The Plague Part 2 (Section 5)
The narrator tells more about Rambert's continuing struggle to escape Oran and be reunited with his wife. Having had no success with attempts to go through official channels, Rambert finally begins to make some advances with the help of Cottard, who is involved with smuggling ventures in plague-ridden Oran.
The smugglers Cottard tries to rendezvous with are what one might expect: difficult to get in touch with and a bit suspicious, but willing to get Rambert out of the city if he's willing to pay. The smugglers, who do their work down by the port, include Garcia, Raoul, and Gonzales. Gonzales, an ardent soccer player who is also described as "horse-face," arranges that Rambert should stay with Marcel and Louis, two young brothers who are guards at the city gates and who will smuggle Rambert out of Oran.
Although Rambert's getaway is set for a few days later, it doesn't happen. The smugglers, for various reasons, don't show at many of the meetings, and Rambert begins to get anxious and depressed, and seems to be drinking a lot. One night when he's drinking with Dr. Rieux and Tarrou, Tarrou says it's a shame that Rambert won't be sticking around, because he could be a big help in one of the sanitary squads. Tarrou has already succeeded in getting Father Paneloux to join the squads. One person who won't join the squads is Cottard, who continues to be perversely satisfied by the escalation of the plague. Tarrou finally guesses why Cottard thinks this way--Cottard did something wrong before the plague broke out and was about to be arrested, but the plague has kept the police so busy that he's safe until it ends.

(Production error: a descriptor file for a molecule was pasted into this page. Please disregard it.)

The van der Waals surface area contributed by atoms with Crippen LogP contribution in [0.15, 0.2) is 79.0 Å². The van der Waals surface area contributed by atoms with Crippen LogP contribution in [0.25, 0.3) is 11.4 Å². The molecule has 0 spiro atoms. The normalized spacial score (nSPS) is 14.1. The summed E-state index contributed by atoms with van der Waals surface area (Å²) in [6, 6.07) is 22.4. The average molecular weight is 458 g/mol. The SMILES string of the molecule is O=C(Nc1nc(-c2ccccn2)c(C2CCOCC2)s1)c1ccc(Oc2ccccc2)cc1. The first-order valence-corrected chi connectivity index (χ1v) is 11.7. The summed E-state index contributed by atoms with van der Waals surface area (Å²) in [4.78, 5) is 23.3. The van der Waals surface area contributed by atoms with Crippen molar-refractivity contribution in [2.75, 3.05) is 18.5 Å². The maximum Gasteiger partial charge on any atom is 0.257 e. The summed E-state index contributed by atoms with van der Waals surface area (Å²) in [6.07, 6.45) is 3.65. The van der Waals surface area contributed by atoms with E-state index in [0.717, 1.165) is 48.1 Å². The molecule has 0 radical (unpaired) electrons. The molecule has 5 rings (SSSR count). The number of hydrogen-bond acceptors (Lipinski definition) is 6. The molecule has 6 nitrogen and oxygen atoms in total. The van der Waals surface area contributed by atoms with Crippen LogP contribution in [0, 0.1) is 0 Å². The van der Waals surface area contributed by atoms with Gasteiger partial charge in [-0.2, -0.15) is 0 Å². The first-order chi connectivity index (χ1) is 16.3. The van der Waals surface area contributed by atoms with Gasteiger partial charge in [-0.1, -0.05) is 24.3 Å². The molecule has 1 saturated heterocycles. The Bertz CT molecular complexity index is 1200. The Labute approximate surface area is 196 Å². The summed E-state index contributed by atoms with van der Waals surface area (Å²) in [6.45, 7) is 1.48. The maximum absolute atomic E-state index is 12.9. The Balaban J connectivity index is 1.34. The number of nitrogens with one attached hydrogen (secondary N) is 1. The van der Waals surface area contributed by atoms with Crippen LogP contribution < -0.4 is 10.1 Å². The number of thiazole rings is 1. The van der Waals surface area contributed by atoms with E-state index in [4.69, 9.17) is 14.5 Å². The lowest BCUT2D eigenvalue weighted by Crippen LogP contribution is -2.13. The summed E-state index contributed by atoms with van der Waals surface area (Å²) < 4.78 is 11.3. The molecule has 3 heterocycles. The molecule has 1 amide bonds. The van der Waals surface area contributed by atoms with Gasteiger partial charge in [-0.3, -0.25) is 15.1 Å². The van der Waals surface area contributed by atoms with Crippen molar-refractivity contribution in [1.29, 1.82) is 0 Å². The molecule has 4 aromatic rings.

Tarrou, Rieux, and Rambert get into another philosophical discussion one night: about whether it is worth dying for an idea, or only for love. Rambert and Rieux take opposite sides on this issue. Rambert claims he doesn't believe in the heroism of dying for an idea, that he only believes in living or dying for what one loves. Rieux thinks that saving people from the plague is not heroism, only common decency. When Tarrou tells Rambert that Rieux is separated from his wife, too, this has a powerful effect on Rambert. The morning after this discussion, Rambert calls and says that while he waits for his getaway, he would like to volunteer for the sanitary squads.